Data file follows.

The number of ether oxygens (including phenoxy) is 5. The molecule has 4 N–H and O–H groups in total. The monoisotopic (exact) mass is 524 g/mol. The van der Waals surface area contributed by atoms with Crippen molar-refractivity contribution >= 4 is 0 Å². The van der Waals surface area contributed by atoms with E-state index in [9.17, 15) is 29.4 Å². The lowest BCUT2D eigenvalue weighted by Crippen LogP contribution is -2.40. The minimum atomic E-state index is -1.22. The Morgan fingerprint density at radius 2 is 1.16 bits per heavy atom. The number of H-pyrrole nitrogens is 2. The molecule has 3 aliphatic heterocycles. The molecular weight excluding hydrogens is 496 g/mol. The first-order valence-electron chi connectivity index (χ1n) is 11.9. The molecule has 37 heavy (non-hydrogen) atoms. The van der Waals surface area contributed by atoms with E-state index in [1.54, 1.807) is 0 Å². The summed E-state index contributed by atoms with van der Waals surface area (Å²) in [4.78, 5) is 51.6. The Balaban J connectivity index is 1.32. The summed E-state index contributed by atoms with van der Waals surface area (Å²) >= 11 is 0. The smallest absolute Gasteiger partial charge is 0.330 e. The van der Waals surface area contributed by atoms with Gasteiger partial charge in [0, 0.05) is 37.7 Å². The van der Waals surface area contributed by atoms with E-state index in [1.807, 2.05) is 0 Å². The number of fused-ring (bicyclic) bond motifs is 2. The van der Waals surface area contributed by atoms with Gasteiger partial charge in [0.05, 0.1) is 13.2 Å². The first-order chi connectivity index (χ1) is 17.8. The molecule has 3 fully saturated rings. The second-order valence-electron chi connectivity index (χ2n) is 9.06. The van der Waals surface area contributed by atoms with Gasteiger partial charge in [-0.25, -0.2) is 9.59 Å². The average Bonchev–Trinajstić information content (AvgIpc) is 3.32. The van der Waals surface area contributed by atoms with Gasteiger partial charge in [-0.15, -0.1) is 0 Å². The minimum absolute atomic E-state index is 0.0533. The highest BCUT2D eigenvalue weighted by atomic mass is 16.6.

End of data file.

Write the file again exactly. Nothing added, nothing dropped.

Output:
The number of ether oxygens (including phenoxy) is 5. The molecule has 4 N–H and O–H groups in total. The monoisotopic (exact) mass is 524 g/mol. The van der Waals surface area contributed by atoms with Crippen molar-refractivity contribution >= 4 is 0 Å². The van der Waals surface area contributed by atoms with E-state index in [9.17, 15) is 29.4 Å². The lowest BCUT2D eigenvalue weighted by Crippen LogP contribution is -2.40. The minimum atomic E-state index is -1.22. The Morgan fingerprint density at radius 2 is 1.16 bits per heavy atom. The number of H-pyrrole nitrogens is 2. The molecule has 3 aliphatic heterocycles. The molecular weight excluding hydrogens is 496 g/mol. The first-order valence-electron chi connectivity index (χ1n) is 11.9. The molecule has 37 heavy (non-hydrogen) atoms. The van der Waals surface area contributed by atoms with E-state index in [1.54, 1.807) is 0 Å². The summed E-state index contributed by atoms with van der Waals surface area (Å²) in [4.78, 5) is 51.6. The Balaban J connectivity index is 1.32. The summed E-state index contributed by atoms with van der Waals surface area (Å²) >= 11 is 0. The smallest absolute Gasteiger partial charge is 0.330 e. The van der Waals surface area contributed by atoms with Gasteiger partial charge in [0, 0.05) is 37.7 Å². The van der Waals surface area contributed by atoms with E-state index in [1.807, 2.05) is 0 Å². The number of fused-ring (bicyclic) bond motifs is 2. The van der Waals surface area contributed by atoms with Gasteiger partial charge in [0.05, 0.1) is 13.2 Å². The first-order chi connectivity index (χ1) is 17.8. The molecule has 3 fully saturated rings. The second-order valence-electron chi connectivity index (χ2n) is 9.06. The van der Waals surface area contributed by atoms with Gasteiger partial charge in [-0.25, -0.2) is 9.59 Å². The average Bonchev–Trinajstić information content (AvgIpc) is 3.32. The van der Waals surface area contributed by atoms with Gasteiger partial charge in [-0.15, -0.1) is 0 Å². The minimum absolute atomic E-state index is 0.0533. The highest BCUT2D eigenvalue weighted by atomic mass is 16.6.